Palm Loses Takeover Allure

The shares gave back nearly all of Friday's gains on Monday after a JP Morgan analyst poured cold water on deal speculation

Is Palm (PALM) in play, or not? The Sunnyvale (Calif.) maker of handheld devices like the popular Treo smartphones enjoyed an 11% runup in its share price on Friday, Mar. 2, amid speculation that either Motorola (MOT) or Nokia (NOK) may acquire the company to bolster their competitive position in the wireless enterprise market against Research in Motion (RIMM).

A Mar. 5 Wall Street Journal report seemed to up the ante, indicating that the company had retained Morgan Stanley to evaluate strategic moves including a potential sale of or a private equity investment in the company.

But investors appeared to curb their enthusiasm on Mar. 5 as they reassessed the likelihood of such a deal -- and as one Wall Street analyst poured cold water on takeover notions. Palm shares fell nearly 10% on Mar. 5 to $16.50, just about erasing the gains from Friday's speculation-fueled frenzy.

A Palm spokeswoman wouldn't comment on Mar. 5 on the Journal reports, according to the Associated Press.

Palm is up against some tough competitors in a fast-changing marketplace, including RIM's BlackBerry Pearl, and its revenues have disappointed investors over the past few quarters (see, 9/6/06, ). Another worry: The aging design on its Treo device. The Treo's look hasn't substantially changed since it was introduced more than three years ago.

JP Morgan analyst Paul Coster cited the long-in-the-tooth Treo in downgrading his rating on the shares on Mar. 5 to underweight from neutral, according to a Standard & Poor's MarketScope report. Coster thinks the risk-reward trade-off for the stock is now unfavorable. He is skeptical that a takeover of the company is pending, and that any such deal could happen at a significant premium to where the stock has been been trading.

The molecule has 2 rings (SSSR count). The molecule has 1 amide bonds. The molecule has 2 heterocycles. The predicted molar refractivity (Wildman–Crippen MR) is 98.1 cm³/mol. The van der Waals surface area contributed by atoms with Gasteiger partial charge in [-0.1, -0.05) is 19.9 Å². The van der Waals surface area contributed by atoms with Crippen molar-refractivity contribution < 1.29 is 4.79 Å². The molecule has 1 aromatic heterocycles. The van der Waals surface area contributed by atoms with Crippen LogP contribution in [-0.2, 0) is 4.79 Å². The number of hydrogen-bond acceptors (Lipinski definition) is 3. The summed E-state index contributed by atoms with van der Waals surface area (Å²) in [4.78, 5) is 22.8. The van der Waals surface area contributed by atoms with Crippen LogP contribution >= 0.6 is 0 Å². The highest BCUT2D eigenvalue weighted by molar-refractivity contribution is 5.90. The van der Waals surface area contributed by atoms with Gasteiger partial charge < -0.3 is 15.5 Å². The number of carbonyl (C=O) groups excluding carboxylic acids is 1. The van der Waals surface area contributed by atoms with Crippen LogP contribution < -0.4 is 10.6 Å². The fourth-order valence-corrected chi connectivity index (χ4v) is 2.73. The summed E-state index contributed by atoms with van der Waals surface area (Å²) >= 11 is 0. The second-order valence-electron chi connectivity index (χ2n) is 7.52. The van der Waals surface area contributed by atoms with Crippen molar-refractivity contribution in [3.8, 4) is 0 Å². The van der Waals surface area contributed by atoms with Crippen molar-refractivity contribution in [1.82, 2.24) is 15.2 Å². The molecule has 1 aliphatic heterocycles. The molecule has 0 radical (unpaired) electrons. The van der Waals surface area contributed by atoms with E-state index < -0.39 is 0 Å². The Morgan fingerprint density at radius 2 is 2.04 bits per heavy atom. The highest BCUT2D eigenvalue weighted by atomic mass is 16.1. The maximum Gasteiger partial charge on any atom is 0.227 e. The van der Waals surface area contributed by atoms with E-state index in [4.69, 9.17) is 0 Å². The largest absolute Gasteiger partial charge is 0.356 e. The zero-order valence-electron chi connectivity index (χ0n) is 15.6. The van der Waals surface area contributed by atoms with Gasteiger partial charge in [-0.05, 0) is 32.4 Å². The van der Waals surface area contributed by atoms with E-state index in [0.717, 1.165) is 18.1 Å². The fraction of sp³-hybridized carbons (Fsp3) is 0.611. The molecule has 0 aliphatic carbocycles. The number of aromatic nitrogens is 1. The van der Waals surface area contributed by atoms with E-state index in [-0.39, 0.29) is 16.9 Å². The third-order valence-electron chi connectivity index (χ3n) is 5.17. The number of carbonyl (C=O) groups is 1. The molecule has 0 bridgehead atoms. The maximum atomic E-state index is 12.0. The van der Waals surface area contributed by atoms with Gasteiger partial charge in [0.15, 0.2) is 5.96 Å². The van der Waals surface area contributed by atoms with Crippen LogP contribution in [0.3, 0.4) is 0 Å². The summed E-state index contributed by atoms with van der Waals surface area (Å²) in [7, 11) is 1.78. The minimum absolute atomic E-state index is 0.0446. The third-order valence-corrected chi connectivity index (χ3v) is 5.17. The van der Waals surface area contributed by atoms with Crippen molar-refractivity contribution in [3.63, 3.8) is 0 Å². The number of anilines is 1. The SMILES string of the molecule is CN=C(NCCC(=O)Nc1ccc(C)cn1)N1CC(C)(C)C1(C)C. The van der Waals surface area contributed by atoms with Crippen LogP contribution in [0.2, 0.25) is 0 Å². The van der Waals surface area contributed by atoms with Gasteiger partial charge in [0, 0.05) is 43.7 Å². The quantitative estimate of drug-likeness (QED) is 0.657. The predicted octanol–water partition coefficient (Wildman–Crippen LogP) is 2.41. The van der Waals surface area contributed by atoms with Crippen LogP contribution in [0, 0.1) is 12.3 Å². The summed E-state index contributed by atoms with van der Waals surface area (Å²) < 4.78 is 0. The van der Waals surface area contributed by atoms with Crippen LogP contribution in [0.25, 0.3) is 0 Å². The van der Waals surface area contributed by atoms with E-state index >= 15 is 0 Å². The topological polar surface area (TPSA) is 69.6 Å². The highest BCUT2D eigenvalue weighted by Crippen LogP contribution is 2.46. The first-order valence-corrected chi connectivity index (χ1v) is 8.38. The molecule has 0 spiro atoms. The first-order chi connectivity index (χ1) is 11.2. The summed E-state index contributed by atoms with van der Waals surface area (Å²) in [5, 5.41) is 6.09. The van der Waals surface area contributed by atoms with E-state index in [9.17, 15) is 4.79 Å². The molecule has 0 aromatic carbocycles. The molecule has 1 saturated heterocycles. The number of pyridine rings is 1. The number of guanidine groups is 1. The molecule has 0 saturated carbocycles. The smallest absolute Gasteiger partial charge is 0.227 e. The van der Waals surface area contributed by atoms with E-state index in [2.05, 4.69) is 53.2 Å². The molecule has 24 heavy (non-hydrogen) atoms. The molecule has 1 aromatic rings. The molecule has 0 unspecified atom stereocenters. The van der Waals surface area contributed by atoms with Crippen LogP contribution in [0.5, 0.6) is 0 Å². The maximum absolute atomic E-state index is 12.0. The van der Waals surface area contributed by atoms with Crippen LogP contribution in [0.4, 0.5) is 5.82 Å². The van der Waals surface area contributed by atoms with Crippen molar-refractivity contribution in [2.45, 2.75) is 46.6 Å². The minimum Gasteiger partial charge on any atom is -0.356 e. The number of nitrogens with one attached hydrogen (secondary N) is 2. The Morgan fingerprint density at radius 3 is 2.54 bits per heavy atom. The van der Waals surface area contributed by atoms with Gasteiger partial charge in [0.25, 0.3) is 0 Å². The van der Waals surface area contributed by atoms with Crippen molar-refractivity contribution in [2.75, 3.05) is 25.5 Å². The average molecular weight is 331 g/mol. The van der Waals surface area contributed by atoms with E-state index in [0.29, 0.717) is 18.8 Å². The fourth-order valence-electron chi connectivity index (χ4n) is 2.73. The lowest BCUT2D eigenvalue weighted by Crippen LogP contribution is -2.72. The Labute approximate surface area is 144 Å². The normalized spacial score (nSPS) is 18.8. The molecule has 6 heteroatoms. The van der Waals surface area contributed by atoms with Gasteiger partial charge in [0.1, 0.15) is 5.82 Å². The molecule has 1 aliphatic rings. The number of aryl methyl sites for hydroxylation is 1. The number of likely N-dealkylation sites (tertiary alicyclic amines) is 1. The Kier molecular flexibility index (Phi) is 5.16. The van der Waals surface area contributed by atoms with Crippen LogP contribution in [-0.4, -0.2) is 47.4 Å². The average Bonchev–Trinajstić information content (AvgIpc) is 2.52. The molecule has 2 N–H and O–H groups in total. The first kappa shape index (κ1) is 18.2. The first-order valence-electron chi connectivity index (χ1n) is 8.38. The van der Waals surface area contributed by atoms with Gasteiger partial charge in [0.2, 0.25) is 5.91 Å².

Standard & Poor's equity analyst Richard Stice had a more positive take on the shares, lifting his target price on the stock on Mar. 5 by $4 to $18. "We think Palm's name brand and financial structure, with $5 per share in net cash and short-term investments, are attractive features for potential suitors," he wrote in a research note. Stice also thinks the recent introduction of its Treo 750 product line is "an additional positive catalyst" for the stock. The analyst reiterated his hold recommendation on the shares. (S&P, like, is a unit of The McGraw-Hill Cos. [MHP]).

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